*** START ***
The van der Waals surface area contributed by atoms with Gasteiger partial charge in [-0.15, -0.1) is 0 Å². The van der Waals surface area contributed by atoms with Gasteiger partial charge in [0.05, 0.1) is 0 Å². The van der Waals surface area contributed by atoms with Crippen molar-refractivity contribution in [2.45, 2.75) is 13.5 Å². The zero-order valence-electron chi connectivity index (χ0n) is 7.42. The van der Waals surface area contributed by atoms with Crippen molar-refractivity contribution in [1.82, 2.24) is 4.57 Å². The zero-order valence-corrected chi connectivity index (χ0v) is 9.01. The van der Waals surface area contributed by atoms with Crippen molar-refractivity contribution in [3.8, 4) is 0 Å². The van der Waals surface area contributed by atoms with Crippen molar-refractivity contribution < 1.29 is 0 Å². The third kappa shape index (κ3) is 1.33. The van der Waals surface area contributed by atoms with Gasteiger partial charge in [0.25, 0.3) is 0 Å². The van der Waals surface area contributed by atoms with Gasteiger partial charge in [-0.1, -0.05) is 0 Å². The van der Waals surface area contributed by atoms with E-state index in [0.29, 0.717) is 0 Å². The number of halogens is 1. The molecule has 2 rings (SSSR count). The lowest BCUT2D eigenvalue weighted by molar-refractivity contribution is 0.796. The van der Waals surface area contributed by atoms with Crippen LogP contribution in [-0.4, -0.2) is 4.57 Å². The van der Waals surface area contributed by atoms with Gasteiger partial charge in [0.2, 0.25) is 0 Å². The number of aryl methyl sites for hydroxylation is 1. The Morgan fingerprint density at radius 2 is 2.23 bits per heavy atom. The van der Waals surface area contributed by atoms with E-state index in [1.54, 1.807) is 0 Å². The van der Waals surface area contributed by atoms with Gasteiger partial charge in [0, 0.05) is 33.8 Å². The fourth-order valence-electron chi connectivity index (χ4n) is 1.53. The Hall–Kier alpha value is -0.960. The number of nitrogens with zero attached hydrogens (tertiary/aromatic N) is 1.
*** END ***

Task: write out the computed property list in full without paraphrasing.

The van der Waals surface area contributed by atoms with Gasteiger partial charge in [-0.15, -0.1) is 0 Å². The van der Waals surface area contributed by atoms with Gasteiger partial charge in [0.05, 0.1) is 0 Å². The van der Waals surface area contributed by atoms with Crippen molar-refractivity contribution in [2.45, 2.75) is 13.5 Å². The zero-order valence-electron chi connectivity index (χ0n) is 7.42. The van der Waals surface area contributed by atoms with Crippen molar-refractivity contribution in [1.82, 2.24) is 4.57 Å². The zero-order valence-corrected chi connectivity index (χ0v) is 9.01. The van der Waals surface area contributed by atoms with Crippen molar-refractivity contribution in [3.8, 4) is 0 Å². The van der Waals surface area contributed by atoms with Crippen molar-refractivity contribution < 1.29 is 0 Å². The third kappa shape index (κ3) is 1.33. The van der Waals surface area contributed by atoms with Gasteiger partial charge in [0.25, 0.3) is 0 Å². The van der Waals surface area contributed by atoms with Gasteiger partial charge in [-0.1, -0.05) is 0 Å². The van der Waals surface area contributed by atoms with E-state index in [0.29, 0.717) is 0 Å². The number of halogens is 1. The molecule has 2 rings (SSSR count). The lowest BCUT2D eigenvalue weighted by molar-refractivity contribution is 0.796. The van der Waals surface area contributed by atoms with Crippen LogP contribution in [-0.4, -0.2) is 4.57 Å². The van der Waals surface area contributed by atoms with Gasteiger partial charge in [0.2, 0.25) is 0 Å². The number of aryl methyl sites for hydroxylation is 1. The Morgan fingerprint density at radius 2 is 2.23 bits per heavy atom. The van der Waals surface area contributed by atoms with E-state index in [1.54, 1.807) is 0 Å². The van der Waals surface area contributed by atoms with Gasteiger partial charge in [0, 0.05) is 33.8 Å². The fourth-order valence-electron chi connectivity index (χ4n) is 1.53. The Hall–Kier alpha value is -0.960. The number of nitrogens with zero attached hydrogens (tertiary/aromatic N) is 1.